It’s Time to Get Off the Resource Revenue Rollercoaster: Re-establishing the Alberta Sustainability Fund

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It’s Time to Get Off the Resource Revenue Rollercoaster


  • Alberta’s volatile resource revenues are fuelling its ongoing fiscal problem. The provincial government typically includes all resource revenue in its budget. When resource revenue is relatively high, the province enjoys budget surpluses but faces pressure to increase spending; when resource revenues drop, spending remains high and the province turns to deficits.
  • Despite efforts to better manage Alberta’s finances, the Smith government is largely repeating past mistakes by increasing spending during a period of relatively high resource revenue.
  • In the 2022 mid-year update, the Smith government increased the plan for nominal program spending from Budget 2022 every year from 2022/23 through 2024/25 for a cumulative increase of $5.9 billion. In Budget 2023, the Smith government increased the plan further with a cumulative increase of $10.1 billion from 2022/23 through 2024/25 compared to the 2022 mid-year update.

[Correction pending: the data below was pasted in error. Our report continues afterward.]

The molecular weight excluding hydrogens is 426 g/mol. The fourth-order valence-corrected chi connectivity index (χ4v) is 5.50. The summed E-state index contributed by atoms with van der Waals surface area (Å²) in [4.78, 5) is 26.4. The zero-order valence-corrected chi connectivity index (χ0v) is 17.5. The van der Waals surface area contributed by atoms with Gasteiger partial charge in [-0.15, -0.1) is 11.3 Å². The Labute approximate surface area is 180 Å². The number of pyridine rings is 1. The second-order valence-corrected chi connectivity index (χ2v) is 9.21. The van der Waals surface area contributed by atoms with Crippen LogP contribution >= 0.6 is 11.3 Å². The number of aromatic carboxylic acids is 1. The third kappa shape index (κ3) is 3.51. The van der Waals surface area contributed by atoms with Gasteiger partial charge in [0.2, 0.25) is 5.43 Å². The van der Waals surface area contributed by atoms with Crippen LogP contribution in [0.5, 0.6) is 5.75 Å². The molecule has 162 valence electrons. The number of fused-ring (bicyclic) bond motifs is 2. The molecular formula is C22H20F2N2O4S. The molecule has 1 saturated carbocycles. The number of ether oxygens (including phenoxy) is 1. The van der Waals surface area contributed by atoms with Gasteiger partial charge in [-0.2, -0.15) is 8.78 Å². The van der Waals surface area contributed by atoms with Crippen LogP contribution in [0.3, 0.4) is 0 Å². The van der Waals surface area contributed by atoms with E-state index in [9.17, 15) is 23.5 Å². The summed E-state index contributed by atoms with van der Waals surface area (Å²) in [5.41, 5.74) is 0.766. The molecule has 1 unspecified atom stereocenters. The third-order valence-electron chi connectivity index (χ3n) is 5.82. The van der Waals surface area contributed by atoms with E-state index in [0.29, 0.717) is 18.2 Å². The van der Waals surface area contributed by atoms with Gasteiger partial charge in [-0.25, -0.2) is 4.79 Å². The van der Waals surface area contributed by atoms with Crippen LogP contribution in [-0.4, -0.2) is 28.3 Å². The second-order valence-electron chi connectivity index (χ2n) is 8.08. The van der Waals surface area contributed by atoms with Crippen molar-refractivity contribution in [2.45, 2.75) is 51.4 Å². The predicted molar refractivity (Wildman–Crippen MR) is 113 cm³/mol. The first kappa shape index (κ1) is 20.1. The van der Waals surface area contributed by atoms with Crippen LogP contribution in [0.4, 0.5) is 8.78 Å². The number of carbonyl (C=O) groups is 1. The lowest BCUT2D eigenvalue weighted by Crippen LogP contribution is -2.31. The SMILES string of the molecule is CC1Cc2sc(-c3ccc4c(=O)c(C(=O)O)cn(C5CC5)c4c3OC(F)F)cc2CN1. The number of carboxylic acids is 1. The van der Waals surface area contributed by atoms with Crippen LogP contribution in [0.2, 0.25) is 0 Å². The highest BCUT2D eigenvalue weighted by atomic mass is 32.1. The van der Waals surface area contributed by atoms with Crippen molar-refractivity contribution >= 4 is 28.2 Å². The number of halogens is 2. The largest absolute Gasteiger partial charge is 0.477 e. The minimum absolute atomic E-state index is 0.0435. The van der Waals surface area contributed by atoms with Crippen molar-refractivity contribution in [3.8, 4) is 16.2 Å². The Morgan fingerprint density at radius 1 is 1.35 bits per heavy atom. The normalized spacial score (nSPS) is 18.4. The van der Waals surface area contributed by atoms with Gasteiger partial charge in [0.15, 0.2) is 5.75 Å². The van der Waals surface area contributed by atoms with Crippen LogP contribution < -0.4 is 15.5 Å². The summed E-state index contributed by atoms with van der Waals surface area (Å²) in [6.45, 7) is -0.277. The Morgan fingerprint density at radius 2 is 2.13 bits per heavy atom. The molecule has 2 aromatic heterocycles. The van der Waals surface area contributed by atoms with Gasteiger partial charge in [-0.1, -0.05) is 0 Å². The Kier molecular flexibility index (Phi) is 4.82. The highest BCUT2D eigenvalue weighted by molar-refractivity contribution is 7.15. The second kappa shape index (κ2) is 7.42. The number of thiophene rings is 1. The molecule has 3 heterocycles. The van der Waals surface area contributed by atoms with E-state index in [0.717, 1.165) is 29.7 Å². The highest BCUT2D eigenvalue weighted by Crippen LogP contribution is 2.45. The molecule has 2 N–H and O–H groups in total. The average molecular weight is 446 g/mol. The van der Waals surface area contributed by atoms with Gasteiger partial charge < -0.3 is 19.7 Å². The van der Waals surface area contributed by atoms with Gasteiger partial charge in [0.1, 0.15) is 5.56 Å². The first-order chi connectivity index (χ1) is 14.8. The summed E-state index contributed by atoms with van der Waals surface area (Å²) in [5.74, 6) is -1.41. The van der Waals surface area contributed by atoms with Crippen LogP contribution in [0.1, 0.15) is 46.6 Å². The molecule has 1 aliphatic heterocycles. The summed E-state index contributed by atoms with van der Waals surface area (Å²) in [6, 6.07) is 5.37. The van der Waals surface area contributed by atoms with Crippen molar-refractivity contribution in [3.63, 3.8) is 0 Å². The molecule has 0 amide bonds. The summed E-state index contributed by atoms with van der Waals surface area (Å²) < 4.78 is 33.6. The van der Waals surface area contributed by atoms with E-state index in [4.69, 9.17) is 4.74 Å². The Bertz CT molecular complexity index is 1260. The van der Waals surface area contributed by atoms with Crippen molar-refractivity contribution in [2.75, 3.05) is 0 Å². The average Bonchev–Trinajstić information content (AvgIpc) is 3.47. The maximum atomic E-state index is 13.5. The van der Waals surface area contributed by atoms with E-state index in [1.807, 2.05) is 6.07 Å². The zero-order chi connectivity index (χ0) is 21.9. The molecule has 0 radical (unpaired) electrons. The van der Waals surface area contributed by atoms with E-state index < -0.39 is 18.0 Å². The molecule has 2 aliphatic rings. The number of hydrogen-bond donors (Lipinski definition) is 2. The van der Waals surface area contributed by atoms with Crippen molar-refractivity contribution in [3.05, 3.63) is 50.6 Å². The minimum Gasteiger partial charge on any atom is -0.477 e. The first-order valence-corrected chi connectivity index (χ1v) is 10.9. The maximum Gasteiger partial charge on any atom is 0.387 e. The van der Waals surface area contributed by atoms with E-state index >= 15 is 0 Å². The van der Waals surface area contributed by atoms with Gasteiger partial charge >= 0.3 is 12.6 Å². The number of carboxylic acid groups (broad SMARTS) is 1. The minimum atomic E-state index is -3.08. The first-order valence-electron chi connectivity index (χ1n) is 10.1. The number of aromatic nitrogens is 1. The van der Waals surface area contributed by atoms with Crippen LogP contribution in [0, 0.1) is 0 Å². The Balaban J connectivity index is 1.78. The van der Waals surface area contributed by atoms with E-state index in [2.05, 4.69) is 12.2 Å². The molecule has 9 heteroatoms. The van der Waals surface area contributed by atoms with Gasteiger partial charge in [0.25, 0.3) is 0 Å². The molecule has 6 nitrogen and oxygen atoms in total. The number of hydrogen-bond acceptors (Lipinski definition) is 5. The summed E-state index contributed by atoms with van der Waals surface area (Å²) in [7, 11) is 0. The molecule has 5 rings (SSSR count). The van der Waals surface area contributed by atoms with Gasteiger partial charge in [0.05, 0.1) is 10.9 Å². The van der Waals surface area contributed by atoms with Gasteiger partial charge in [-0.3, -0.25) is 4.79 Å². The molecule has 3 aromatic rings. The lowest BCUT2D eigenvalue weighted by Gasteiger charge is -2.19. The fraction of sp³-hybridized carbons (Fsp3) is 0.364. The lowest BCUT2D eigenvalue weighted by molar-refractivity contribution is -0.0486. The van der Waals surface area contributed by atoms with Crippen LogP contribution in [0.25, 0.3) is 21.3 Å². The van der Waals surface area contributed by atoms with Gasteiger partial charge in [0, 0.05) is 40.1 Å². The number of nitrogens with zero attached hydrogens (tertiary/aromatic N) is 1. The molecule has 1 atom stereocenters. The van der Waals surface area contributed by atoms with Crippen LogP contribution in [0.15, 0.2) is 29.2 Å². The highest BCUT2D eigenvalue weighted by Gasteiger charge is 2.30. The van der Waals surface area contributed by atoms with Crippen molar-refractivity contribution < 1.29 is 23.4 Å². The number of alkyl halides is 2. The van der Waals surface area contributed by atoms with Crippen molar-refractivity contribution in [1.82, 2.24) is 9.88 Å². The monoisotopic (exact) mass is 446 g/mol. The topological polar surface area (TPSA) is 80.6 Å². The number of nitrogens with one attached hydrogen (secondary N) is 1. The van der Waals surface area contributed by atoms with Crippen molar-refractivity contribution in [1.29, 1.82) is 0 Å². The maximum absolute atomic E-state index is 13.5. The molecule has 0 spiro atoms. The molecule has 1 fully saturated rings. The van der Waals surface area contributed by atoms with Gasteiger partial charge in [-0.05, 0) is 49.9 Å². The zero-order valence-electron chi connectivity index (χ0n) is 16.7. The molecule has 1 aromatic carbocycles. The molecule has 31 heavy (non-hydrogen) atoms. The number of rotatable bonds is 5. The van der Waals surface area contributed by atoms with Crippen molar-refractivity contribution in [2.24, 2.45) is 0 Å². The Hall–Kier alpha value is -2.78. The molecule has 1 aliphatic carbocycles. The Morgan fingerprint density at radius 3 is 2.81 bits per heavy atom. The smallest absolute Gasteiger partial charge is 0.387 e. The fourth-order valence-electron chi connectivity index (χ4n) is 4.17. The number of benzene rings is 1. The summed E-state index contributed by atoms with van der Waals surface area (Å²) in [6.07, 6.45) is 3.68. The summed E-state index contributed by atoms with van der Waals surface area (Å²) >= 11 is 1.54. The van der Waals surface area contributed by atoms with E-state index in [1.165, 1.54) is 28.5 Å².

• Rather than spend all of the resource revenue in years when it is relatively high, the Alberta government should use this opportunity to stabilize provincial finances over the long-term by re-introducing a rainy-day account based on the earlier Alberta Sustainability Fund (ASF).
  • To do so, it would limit the resource revenue included the budget to a stable amount, thereby limiting the amount of money available for annual spending. Any resource revenue above the set stable amount would be automatically saved in the ASF to be withdrawn to maintain that stable amount in years with relatively low resource revenue. The government could implement the ASF while maintaining a balanced budget and without an annual reduction in nominal spending.
  • Based on 2023 budget projections, with spending restraint, the provincial government could re-introduce an ASF worth $9.8 billion by 2025/26.

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